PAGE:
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Paco de LuciaPacco De Lucia

Francisco Sánchez Gómez adopted the stage name Paco de Lucia in honour of his portuguese-gypsy mother, Lucia Gomes. His father was gypsy flamenco guitarist, Antonio Sanchez and is the brother of Pepe de Lucia a flamenco singer, and Ramon de Algeciras. Paco was born in Algeciras , Spain on December 21 1947, the youngest of 5 children. He has established himself as one of the worlds most respected Flamenco guitarists. More recently he has developed his own unique sound which has a distinct flamenco style. Paco de Lucia has managed to incorporate a variety of musical genres into his repetoire, which always have the unique Paco de Lucia signature. De Lucía is considered a master of rasgueados and picados which he is capable of playing at Pacco De Lucialightening speeds whilst still maintaining his precision.

Paco de Lucia made his first public appearance at the age of 11yrs. In 1961 at the young age of 14yrs old, he was touring with Jose Greco and his dance troupe. In 1964 he met Ricardo Modrego with whom he recorded three albums. During the 70s he collaborated with Camaron de la Isla who was, like Paco De Lucia, a new type of flamenco artist, and they recorded 10 albums.

In 1979 Paco joined forces with guitarists John McLaughlin and Larry Coryell formed "The Guitar Trio" and together made a brief tour of Europe and released a video recorded at London 's Royal Albert Hall entitled "Meeting of Spirits". This line up caused a sensation and were widely acclaimed. Later, Al Di Meola took Coryell's place in the line up. 'The Guitar Trio' have now recorded three albums under this line-up. The Paco de Lucía Sextet, which includes his brothers, have rea Pacco De Lucia

Paco de lucia has proved to be one of the greatest Traditional & New Flamenco guitarists; but more than that he has created something quite new and exciting. In the book Paco de Lucia- Light and Shade: A Portrait, he claims to give much greater emphasis to rhythmical accuracy, even if this means sacrificing the perfection of tone that is so much preferred by the classical musicians. Paco de Lucia interpreted and performed Concierto de Aranjuez by Rodrigo and his individual approach seems to have been very well received by the composer, because to paraphrase Joaquin Rogrigo , ' no one has ever played this composition more brilliantly'..

It was here that one of the flamenco masters, Sabicas, was so impressed by the youth's talent that he urged him to devote his time to developing a style of his own. At age fourteen he was deemed too young to play for the main prize in the La Catedra de Flamencologia in Jerez , but his performance was so stunning that he was awarded a special prize: El Premio Internacional de Acompanamiento. He would enter the recording studio just a year later. Paco AlDi & John

In 1976 de Lucia recorded a rumba, "Entre Dos Aguas", which had never been done before in flamenco history. High sales figures for the single, which made the Spanish Top 20, immediately established him as an international superstar. Flamenco purists were outraged and considered the single a bastardization of their music. De Lucia defended his concept though, stating that he would remain true to the traditional form but that there must also be room for change. "I was brought up in a flamenco atmosphere, and I only really feel flamenco, and after that I play what I want to play without worry," he said in Guitar.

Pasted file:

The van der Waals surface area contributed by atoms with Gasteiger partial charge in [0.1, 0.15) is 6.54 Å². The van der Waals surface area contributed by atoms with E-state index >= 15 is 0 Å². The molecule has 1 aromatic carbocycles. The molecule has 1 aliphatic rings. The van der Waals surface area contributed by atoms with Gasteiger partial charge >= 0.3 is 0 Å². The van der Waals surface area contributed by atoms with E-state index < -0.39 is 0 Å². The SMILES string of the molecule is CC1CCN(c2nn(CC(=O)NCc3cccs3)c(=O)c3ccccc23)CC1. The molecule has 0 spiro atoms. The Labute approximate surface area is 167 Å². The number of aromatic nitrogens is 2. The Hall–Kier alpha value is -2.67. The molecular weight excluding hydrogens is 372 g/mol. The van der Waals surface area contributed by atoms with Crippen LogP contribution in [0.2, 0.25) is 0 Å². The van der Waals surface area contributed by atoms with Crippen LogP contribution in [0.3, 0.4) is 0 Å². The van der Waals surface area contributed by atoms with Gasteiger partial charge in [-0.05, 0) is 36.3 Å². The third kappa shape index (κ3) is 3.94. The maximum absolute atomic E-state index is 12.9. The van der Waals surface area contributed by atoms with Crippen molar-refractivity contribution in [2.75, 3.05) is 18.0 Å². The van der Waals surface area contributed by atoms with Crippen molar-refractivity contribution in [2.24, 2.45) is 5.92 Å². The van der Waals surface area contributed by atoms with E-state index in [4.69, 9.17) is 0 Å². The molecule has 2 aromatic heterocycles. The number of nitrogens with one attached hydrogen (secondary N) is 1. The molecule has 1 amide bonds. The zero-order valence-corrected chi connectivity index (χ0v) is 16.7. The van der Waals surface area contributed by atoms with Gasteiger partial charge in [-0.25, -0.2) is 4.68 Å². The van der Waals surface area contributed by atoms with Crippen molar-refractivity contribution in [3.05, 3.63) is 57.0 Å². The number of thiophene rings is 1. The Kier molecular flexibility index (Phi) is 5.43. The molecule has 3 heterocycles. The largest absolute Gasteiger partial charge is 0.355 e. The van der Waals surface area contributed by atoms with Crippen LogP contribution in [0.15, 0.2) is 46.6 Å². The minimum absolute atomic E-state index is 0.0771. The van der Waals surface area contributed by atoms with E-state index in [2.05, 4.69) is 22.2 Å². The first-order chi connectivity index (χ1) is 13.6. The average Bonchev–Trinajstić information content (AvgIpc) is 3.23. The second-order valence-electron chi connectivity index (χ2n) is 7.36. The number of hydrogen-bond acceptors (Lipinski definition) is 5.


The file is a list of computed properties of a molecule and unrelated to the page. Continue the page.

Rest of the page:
From 1977 to 1981 he won the Guitar Player Readers' Poll Award for Best Flamenco Guitarist and became a member of the magazine's Gallery of Greats. Example image - aligned to the right

"I have had so many periods of anxiety and nervousness since becoming more popular, and fame can eat you, " he told Guitar Player. "You always have so much pressure to repeat your successes." But de Lucia was able to create magic once again in 1980 with the help of DiMeola and John McLaughlin. The three formed an acoustic-guitar super trio that stunned audiences with their brilliant musicianship. Evidence of their virtuosity and comraderie can be heard on the live 1981 album, Friday Night in San Francisco . McLaughlin explained the group's conception to Guitar Player 's Tom Wheeler: "Al and I had the same idea--to play with Paco. I heard Paco on the radio, and it was love at first hearing. I said, 'I have to play with this man, and that's all I know.' And so I looked for him until I found him." Two years later the trio would enter the studio to record an appropriately titled follow-up LP, Passion, Grace and Fire.

De Lucia is still playing the flamenco music that is so much a part of the rich Gypsy heritage, but in a way that is both rooted in the past and easily accessible to today's audiences. Those who may doubt his commitment to either should take note. "... I play guitar not for me, but for flamenco," de Lucia told Guitar Player. "I don't want to be a star, or a rich man. I am working for my village, for my country, for my music, for the tradition of the art form, and I want to make the music better." Pacco De Lucia

In 1999, a video of the 1979 Royal Albert Hall concert by de Lucia, John McLaughlin and Larry Coryell was released, entitled Meeting of the Spirits. If critics were ecstatic when writing of the original concert, they were equally effusive about the video document of the event. In 2004, de Lucia released Consitas Buenos, on which he plays other such stringed instruments as the lute, bouzouki, tres, and mandolin. Guitar Player writer Barry Cleveland described the release as music that "dances and soars into unexpected harmonic and melodic realms, while remaining firmly grounded in traditional rhythms, and, on all but two pieces, the guitars share the spotlight with one or more celebrated singers (including the late Cameron de la Isla, whose legendary voice was miraculously resurrected via digital technology on 'Que Venga el Alba')."